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Reggie stopped Nintendo of America from trying to age up the logo after joining the company

Posted on January 26, 2020 by (@NE_Brian) in General Nintendo, News

Nintendo logo

Reggie Fils-Aime recently appeared on the Present Value podcast. The former Nintendo of America president discussed his time at the Big N in-depth, and at one point, was asked about what companies need to think about when building a brand.

Reggie spoke about Nintendo becoming a powerhouse in the gaming industry and how it was a team effort – specifically a “high-functioning, strong leadership team that disagreed in private but was aligned in public and drove the business forward.” He also discussed an experience he had in which Nintendo of America was taking the company’s well-known logo in different directions to try and appeal to an older demographic. This is when he was first starting out. However, Reggie realized that in order to appeal to a mainstream audience, they needed “to do it based on what the brand stood for, and not doing it in some false way.”

Reggie’s full words:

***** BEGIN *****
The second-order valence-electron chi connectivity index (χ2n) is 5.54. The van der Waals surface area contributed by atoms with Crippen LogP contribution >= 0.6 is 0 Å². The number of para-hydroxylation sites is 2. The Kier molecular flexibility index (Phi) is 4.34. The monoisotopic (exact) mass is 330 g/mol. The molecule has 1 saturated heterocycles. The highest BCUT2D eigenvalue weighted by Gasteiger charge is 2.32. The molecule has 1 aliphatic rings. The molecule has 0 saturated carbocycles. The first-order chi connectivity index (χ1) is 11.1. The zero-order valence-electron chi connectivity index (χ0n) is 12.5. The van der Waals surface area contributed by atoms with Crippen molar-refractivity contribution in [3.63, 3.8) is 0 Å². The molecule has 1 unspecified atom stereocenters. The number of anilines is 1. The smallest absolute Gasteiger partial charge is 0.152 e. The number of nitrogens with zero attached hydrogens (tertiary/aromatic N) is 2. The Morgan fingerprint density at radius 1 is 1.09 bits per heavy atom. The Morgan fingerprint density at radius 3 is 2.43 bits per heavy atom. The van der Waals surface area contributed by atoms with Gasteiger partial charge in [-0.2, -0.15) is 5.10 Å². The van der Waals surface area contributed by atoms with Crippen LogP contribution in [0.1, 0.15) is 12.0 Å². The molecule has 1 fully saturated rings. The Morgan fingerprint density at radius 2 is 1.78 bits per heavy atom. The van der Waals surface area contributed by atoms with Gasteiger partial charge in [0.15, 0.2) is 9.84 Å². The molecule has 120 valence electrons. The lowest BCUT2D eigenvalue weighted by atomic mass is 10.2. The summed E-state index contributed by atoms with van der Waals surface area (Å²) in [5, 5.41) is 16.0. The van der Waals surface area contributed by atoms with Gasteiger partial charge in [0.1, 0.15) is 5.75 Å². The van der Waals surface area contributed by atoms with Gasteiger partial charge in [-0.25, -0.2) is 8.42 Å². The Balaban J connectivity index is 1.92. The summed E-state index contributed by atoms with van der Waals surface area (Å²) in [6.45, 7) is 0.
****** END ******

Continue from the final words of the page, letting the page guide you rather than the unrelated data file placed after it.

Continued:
“From a branding standpoint, we had to be clear in what Nintendo as a brand stood for, as well as what the individual franchises stood for. I’ll give you an example. When I joined Nintendo, there was a sense of almost shame that Nintendo appealed to young consumers, and the marketing team at Nintendo of America started doing things with the logo – that classic Nintendo logo in an oval – they would put it into graffiti style, or they’d do different things to try and age up the logo, and I put a stop to that because that is not our brand. And what we needed to do was yes, appeal to a broad swatch of consumers, but we needed to do it based on what the brand stood for, and not doing it in some false way. Systemically, we went through and cleaned up the presentation of the brand, but we also created messaging coupled with content that really broadened the reach, broadened the appeal, and set the stage for all of the great products we would launch like Wii, like Wii Fit, and eventually the Nintendo Switch.”

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